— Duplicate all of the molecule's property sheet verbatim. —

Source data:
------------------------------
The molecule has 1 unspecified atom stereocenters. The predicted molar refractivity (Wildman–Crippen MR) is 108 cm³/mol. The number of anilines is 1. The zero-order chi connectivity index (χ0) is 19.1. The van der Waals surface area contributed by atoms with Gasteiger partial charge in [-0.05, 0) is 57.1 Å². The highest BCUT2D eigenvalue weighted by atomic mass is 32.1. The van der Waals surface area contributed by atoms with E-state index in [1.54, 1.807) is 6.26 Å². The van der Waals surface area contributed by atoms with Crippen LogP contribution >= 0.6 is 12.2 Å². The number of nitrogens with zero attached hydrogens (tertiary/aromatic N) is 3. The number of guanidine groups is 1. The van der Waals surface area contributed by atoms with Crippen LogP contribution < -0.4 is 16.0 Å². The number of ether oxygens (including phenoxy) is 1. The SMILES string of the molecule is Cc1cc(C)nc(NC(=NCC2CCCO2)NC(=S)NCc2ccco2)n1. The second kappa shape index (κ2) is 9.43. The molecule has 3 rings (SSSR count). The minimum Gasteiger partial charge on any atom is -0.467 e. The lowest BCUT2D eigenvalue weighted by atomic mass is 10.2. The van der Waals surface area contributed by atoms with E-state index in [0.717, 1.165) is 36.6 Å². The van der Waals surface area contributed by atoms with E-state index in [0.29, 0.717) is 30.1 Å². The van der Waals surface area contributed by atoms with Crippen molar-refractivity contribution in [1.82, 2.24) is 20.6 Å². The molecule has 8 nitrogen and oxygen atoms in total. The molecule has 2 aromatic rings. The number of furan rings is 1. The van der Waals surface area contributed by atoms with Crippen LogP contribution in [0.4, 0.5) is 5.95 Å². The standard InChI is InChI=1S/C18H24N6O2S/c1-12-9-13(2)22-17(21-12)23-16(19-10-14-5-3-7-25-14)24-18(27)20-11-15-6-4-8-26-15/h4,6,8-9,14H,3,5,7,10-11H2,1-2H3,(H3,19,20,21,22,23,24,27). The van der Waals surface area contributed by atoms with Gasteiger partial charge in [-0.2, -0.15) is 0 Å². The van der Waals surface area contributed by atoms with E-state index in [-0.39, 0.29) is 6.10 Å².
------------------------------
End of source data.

The molecule has 1 unspecified atom stereocenters. The predicted molar refractivity (Wildman–Crippen MR) is 108 cm³/mol. The number of anilines is 1. The zero-order chi connectivity index (χ0) is 19.1. The van der Waals surface area contributed by atoms with Gasteiger partial charge in [-0.05, 0) is 57.1 Å². The highest BCUT2D eigenvalue weighted by atomic mass is 32.1. The van der Waals surface area contributed by atoms with E-state index in [1.54, 1.807) is 6.26 Å². The van der Waals surface area contributed by atoms with Crippen LogP contribution >= 0.6 is 12.2 Å². The number of nitrogens with zero attached hydrogens (tertiary/aromatic N) is 3. The number of guanidine groups is 1. The van der Waals surface area contributed by atoms with Crippen LogP contribution < -0.4 is 16.0 Å². The number of ether oxygens (including phenoxy) is 1. The SMILES string of the molecule is Cc1cc(C)nc(NC(=NCC2CCCO2)NC(=S)NCc2ccco2)n1. The second kappa shape index (κ2) is 9.43. The molecule has 3 rings (SSSR count). The minimum Gasteiger partial charge on any atom is -0.467 e. The lowest BCUT2D eigenvalue weighted by atomic mass is 10.2. The van der Waals surface area contributed by atoms with E-state index in [0.717, 1.165) is 36.6 Å². The van der Waals surface area contributed by atoms with E-state index in [0.29, 0.717) is 30.1 Å². The van der Waals surface area contributed by atoms with Crippen molar-refractivity contribution in [1.82, 2.24) is 20.6 Å². The molecule has 8 nitrogen and oxygen atoms in total. The molecule has 2 aromatic rings. The number of furan rings is 1. The van der Waals surface area contributed by atoms with Crippen LogP contribution in [0.4, 0.5) is 5.95 Å². The standard InChI is InChI=1S/C18H24N6O2S/c1-12-9-13(2)22-17(21-12)23-16(19-10-14-5-3-7-25-14)24-18(27)20-11-15-6-4-8-26-15/h4,6,8-9,14H,3,5,7,10-11H2,1-2H3,(H3,19,20,21,22,23,24,27). The van der Waals surface area contributed by atoms with Gasteiger partial charge in [-0.2, -0.15) is 0 Å². The van der Waals surface area contributed by atoms with E-state index in [-0.39, 0.29) is 6.10 Å².